The Queue: Nneka Jones
The Queue: Nneka Jones
Discover what individuals from our craft community are into right now.
Introducing the Gift series of The Queue
A biweekly roundup for and by the craft community, the Gift series of The Queue introduces you to the artists featured in the most recent issue of American Craft. We invite these inspiring individuals to share personally about their lives and work as well as the projects, books, podcasts, and more that are inspiring them right now.
When art can amplify a cause
Featured in a Maker Spotlight in our December/January issue, Nneka Jones is a Trinidadian artist and activist based in Tampa, Florida. We also got to know Nneka through a Maker x Marcus interview while she was exhibiting in our Craft Bash 2020 online marketplace. @artyouhungry
How do you describe your work or practice in 50 words or less?
I am a contemporary activist artist who uses mixed media artwork as a vehicle for social change. I experiment primarily with hand embroidery techniques to marry portraiture and symbolism. This captures the attention of the viewer and helps spread awareness about important topics that are often overlooked in society.
During this time of isolation and social unrest, where are you finding beauty and how are you staying grounded?
COVID-19 has brought me closer to the embroidery community. I have not only discovered a more personal connection with my artwork but I have also connected with other embroidery artists and worked with other activists within the community. This reminds me that I am not alone during this time and of the power that art has in creating unity.
On the theme of our December/January issue, what does giving mean to you and your work, particularly during this challenging year?
During such a difficult year, it was hard for people to give not only mentally but also financially. Fortunately for me, I was able to find a way to use my artwork to give people a sense of hope and optimism for a brighter future. Working with a large publication such as Time magazine to produce the cover artwork for the issue curated by Pharrell Williams was a symbol of giving hope on a global scale.
What has been the biggest barrier you've had to break through to get to the place you’re at with your career?
The biggest barrier I have faced so far was losing my graduation and final exhibition due to COVID-19. Within a matter of days, my family was no longer allowed to visit me in the US from Trinidad, and the artwork that I had worked on during my senior year would not be seen at my BFA graduation show. However, I used this moment to fight even harder for my art career and continued making artwork and using social media as my gallery to exhibit. It was through this that I was able to land large collaborations with Time, Adobe, and the Washington Post.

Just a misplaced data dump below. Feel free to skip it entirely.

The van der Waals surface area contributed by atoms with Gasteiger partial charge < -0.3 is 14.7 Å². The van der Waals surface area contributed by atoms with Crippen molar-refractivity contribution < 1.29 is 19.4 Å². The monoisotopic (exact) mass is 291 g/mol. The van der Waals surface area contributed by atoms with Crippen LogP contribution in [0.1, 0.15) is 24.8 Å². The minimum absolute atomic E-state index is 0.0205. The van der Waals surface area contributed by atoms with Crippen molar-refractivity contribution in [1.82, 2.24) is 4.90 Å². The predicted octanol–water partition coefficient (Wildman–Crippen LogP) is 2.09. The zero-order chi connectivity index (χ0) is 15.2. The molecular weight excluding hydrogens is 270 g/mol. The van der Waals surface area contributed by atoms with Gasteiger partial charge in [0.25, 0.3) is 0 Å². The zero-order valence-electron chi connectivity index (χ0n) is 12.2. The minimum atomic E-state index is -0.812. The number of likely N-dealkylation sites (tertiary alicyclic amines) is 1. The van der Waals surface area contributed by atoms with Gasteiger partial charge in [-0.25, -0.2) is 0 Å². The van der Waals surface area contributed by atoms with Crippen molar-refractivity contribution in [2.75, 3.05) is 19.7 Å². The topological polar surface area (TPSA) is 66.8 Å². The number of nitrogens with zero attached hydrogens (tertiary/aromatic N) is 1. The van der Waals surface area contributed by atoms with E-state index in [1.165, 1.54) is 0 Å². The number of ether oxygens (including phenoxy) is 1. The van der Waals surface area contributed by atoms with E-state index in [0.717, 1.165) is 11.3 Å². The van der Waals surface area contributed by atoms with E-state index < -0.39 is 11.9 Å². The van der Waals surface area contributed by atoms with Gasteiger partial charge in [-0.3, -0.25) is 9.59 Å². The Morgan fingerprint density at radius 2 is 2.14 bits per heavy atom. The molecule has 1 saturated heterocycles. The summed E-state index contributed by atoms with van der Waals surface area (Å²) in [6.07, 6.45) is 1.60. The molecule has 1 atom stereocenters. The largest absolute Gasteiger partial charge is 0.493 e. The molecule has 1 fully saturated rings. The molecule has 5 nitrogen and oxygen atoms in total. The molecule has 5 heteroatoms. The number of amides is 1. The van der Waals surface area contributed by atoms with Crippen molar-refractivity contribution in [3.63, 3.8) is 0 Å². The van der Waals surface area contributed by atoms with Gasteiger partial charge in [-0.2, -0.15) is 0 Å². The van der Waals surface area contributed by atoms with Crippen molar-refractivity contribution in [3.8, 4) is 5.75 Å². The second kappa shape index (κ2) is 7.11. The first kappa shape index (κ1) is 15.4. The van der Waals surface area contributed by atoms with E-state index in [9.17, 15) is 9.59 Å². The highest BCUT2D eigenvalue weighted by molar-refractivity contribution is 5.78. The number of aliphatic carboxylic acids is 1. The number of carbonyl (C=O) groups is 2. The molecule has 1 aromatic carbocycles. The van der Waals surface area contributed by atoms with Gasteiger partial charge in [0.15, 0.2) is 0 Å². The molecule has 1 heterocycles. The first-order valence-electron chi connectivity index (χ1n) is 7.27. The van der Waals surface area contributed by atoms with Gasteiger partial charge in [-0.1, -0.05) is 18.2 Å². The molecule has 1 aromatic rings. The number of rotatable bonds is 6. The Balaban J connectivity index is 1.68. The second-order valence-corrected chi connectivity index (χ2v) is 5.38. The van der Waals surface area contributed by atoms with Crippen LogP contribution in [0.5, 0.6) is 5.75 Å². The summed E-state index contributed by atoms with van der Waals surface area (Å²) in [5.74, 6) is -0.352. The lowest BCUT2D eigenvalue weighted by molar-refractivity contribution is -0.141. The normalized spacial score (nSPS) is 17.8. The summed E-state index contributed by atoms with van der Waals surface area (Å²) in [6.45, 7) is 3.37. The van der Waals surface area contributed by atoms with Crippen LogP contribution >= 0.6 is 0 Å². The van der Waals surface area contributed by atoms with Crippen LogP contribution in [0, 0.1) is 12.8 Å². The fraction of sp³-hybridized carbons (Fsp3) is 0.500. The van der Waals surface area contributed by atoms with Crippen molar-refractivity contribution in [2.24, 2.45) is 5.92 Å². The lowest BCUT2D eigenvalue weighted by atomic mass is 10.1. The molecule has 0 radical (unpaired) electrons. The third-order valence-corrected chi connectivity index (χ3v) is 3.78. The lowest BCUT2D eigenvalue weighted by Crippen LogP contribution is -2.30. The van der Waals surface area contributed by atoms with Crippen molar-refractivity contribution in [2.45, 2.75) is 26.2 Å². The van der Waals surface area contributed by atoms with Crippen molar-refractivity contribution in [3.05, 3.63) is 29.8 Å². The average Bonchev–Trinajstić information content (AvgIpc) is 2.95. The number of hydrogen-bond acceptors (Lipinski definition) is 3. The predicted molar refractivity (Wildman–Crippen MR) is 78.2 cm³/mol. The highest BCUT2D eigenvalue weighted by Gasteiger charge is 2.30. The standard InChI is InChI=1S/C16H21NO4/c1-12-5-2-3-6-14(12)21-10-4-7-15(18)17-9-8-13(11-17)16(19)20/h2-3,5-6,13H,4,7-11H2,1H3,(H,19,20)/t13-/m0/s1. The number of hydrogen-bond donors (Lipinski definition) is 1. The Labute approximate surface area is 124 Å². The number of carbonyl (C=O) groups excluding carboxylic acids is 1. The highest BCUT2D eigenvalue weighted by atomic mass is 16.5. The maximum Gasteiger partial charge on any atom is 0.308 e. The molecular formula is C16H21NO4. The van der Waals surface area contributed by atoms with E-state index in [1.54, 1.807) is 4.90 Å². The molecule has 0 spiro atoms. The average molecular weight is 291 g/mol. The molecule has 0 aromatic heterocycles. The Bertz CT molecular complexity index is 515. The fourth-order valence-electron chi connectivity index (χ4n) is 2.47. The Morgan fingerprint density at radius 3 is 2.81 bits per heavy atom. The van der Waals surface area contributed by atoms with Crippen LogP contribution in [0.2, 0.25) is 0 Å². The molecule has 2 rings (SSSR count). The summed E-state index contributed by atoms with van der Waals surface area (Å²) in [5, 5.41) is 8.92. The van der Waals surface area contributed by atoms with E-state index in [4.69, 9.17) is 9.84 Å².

Washington Post commissioned Nneka to create this portrait of Vice President–elect Kamala Harris.
Photo: Courtesy of the artist and Washington Post
What’s an exhibition or art project you think the world should know about?
The 2020 SHINE Mural Festival @shineonstpete was different from any other year that the mural had taken place. This year, as an invited artist, I was required to #paintforapurpose. The mural meant more than just a pretty wall and was used to spread awareness about the importance of environmentalism and being knowledgeable about our environment and the ocean. This allowed 12 artists to paint focusing on the theme of art activism and producing 12 walls in St. Petersburg that will have the community talking about ways to improve their sustainability.
What book should we be reading or paying attention to right now?
This year I launched my first book, entitled Targeted Truth. The book focuses more on my discovery of embroidery and how my series of hand–embroidered works developed over time. I believe that this book is important because it not only gives exclusive photos of progress shots of my work but it also highlights the issues that my work brought awareness to, such as sex trafficking and sexual abuse. These are important topics, especially right now.
I have not only discovered a more personal connection with my artwork but I have also connected with other embroidery artists and worked with other activists within the community.
Inspired by the people featured in The Queue?
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